Is Snowshoeing the Most Accessible Winter Activity?

Have snowshoes, will travel

Growing up Canadian, you would think that snowshoes are standard operating equipment. That during our youth we would trudge around the snow crunching our way through the snowy months. For me, that was not the case. I spent my childhood flying down mountains looking for speed and adrenaline every chance I could. I looked a snowshoeing as something from days gone by. Unnecessary given all the other winter toys we had at our disposal. Then I started seeing more and more people out on snowshoes. Saying what a wonderful time they were having. I thought they were all nuts! Delusional even. They couldn’t go skied so they were tricking themselves into having a good time. Well, after years of looking down at snowshoes I finally strapped a pair of MSR’s to my feet, grabbed my poles and went for a wander to see what all the fuss was about.

What a blast! Immediately my eyes were opened to the possibilities snowshoes could bring. We covered so much ground in such a short amount of time. I found myself giggling as we hiked up the mountain. And that is really what it is, hiking in the winter. If you are into hiking between spring and fall, don’t stop! Gear up with some snowshoes and keep on truckin’.

I was also struck by how accessible snowshoeing is. Beyond the initial investment of buying the snowshoes—and I recommend poles as well—the sport is not cost intensive. You can even rent snowshoes to get yourself acquainted (and hooked!). But the accessibility part should not be overlooked. I know many people who don’t have my same love for the Winter months. They would rather stay inside out of the elements and I get that. However, getting outdoors when you usually aren’t inclined to can have a plethora of benefits. There are snowshoeing groups in pretty much every community. It is a great alternative to walking the dog on the icy streets. Wouldn’t Scruffy rather run around on a snow covered logging road anyways?! My point is, snowshoeing is an activity that almost anyone can get out an enjoy. Even if they aren’t a Winter person.

So back to our adventure…We took off up a logging road just outside of Kelowna. Fresh snow below and bright sunshine above. Funny enough, the time we had wasn’t enough to go skiing so snowshoeing became the next best option (another reason why it is awesome!). We took the dogs and they loved it. They looked at us as if to say, “Finally! You figured it out, now let’s go!”. They loved bouncing around in the snow along side us.

Our original plan was to go for a little test walk. We ended up going all the way to the top of the mountain. And as with every hike in the mountains, we were rewarded with a beautiful view of the valley once we reached the top.

The MSR Lightning Ascent 25

I am a larger guy—205lbs plus whatever gear I am carrying so choosing the right snowshoe for the job is essential. The fine folks at Valhalla Pure Outfitters set us up with the MSR Lightning Ascent 25 snowshoes. The Lightnings retail for around $360 putting them in the upper range of snowshoes but there are many options at VPO starting at the $169 range (and $75 for kids!). At first, the MSRs looked smaller that I thought necessary to ‘stay afloat’ on top of the snow but they were up to the task. We were hiking around in about 20cms of fresh snow on top of the mid-winter base and were scaling some steep terrain. They did the job just fine. And being a bit smaller they were maneuverable, light and didn’t weigh me down. When trekking we were talking about longer trips. Even overnighters. That would require more gear and more weight. I was a little nervous if my snowshoe of choice could handle the weight but upon further research, you can get the MSR Lightning Tail attachment and increase your load from 220lbs to 280lbs. Problem solved!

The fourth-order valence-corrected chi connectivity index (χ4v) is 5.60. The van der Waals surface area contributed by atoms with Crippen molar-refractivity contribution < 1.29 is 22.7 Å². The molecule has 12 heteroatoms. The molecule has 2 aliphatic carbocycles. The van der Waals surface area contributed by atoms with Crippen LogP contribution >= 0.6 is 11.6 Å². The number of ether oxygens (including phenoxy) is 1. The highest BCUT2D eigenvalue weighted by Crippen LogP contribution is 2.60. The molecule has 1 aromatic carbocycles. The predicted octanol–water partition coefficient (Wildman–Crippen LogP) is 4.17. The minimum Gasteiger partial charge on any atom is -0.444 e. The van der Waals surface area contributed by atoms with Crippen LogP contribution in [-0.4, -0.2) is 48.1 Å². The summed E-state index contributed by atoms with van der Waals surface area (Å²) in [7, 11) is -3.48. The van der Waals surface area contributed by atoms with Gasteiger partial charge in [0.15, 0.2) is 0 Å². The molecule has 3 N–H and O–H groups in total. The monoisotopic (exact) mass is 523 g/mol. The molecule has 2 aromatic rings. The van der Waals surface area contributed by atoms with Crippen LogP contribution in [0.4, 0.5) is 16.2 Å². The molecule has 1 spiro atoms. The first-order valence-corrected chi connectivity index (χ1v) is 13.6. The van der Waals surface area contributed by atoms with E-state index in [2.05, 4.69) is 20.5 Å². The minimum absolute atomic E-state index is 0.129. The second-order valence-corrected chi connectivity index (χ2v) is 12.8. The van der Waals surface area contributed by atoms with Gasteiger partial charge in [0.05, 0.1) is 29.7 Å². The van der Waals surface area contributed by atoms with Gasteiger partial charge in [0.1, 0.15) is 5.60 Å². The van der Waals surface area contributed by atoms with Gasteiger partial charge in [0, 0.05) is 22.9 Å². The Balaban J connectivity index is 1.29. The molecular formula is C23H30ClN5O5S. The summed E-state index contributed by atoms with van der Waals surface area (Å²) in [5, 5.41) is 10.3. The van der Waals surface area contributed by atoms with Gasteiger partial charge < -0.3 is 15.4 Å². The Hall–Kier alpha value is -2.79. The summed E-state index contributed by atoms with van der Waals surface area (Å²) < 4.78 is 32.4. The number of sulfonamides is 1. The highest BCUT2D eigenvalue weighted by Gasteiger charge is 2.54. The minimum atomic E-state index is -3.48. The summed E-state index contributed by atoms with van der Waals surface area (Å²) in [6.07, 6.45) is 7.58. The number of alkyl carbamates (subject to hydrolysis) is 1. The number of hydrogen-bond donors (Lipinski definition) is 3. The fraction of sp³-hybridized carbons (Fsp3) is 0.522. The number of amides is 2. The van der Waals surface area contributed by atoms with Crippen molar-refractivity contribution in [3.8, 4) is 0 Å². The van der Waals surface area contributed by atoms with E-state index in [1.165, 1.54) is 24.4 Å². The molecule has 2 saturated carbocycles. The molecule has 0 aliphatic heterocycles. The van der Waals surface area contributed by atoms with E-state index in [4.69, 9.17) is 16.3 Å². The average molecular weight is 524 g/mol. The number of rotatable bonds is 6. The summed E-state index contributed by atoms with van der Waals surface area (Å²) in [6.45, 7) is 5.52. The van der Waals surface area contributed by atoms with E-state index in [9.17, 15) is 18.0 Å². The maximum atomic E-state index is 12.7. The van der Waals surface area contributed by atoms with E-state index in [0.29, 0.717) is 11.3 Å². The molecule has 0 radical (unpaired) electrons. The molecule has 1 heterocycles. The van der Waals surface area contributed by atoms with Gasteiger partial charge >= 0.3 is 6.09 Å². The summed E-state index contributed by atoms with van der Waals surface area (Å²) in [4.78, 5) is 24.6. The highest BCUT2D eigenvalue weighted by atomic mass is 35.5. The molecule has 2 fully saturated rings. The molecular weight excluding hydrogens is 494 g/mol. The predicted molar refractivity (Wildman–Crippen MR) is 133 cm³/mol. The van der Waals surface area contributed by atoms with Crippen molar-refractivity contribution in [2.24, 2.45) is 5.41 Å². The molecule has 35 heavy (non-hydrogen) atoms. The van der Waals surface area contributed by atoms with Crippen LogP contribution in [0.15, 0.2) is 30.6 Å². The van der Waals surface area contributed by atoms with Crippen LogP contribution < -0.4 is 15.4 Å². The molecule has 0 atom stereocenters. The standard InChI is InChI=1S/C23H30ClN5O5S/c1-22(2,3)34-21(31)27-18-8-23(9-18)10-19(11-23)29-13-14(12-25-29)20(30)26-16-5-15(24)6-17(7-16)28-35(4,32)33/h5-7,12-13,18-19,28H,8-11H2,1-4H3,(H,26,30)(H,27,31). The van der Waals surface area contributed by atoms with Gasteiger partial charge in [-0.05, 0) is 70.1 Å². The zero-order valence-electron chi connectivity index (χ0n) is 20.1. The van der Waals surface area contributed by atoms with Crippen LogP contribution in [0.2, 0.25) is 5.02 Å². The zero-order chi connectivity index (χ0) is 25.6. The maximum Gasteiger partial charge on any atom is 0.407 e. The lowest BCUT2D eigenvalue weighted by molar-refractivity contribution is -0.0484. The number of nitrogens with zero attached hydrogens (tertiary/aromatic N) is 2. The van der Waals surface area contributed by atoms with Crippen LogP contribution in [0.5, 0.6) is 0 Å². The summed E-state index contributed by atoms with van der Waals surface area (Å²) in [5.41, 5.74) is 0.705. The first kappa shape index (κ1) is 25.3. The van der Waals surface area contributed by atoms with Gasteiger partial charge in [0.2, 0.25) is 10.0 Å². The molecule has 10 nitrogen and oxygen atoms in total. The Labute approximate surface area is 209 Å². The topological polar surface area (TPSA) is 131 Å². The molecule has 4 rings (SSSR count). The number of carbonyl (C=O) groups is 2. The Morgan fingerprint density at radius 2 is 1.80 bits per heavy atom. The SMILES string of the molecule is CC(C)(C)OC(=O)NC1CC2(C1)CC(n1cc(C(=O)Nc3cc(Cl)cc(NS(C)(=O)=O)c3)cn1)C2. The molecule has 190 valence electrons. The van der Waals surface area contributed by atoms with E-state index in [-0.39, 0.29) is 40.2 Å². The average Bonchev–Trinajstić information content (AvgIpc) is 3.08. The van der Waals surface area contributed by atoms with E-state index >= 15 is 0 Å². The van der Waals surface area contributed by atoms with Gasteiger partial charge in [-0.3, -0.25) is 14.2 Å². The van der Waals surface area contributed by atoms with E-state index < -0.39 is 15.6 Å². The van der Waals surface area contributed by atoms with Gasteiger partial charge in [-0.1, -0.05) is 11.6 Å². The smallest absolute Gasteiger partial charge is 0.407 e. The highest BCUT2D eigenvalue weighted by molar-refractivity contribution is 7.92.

Strapping up the Lightning Ascents was fairly straighforward and easy. They use a simlar silicone strap to the ones I use to strap my skis together so it was a familiar process. With three foot straps and one heel strap your boots are secured snuggly without constricting them. You really don’t notice the snowshoes once they are on. My boots are a winter hiker so they were good for the purpose. I wore ski touring pants but you could easliy incorporate a set of gaiters like the ones from Outdoor Research and be quite comfortable.

On the way down the MSR Lightning Ascent’s held very well. They were confidence inspiring and again, you had this feeling like they weren’t even there. Whether it was in the fresh snow or the packed logging road, they worked seamlessly. I am definitely adding snowshoeing to my repetoire of winter activities. I can especially see going for a snowshoe if skiing conditions aren’t optimal or if I only have a short amount of time. I’ll be putting these Lightning Ascents into the back of the truck for the next winter adventure. Although that might be XC skiing and I have been poohooing that for years too! Time to learn yet another lesson I suppose…

Pros:

  • Very light
  • Solid feel on the boot
  • No constriction or binding
  • Great traction on varied terrain
  • Torsional rigidity off-camber traverses
  • Available in Men’s and Women’s

Cons:

  • Higher price (but you get what you pay for!)
  • The four strap system is a bit much to do up, especially if you have cold fingers (MSR has changed the design for 2020 to a mesh strap system)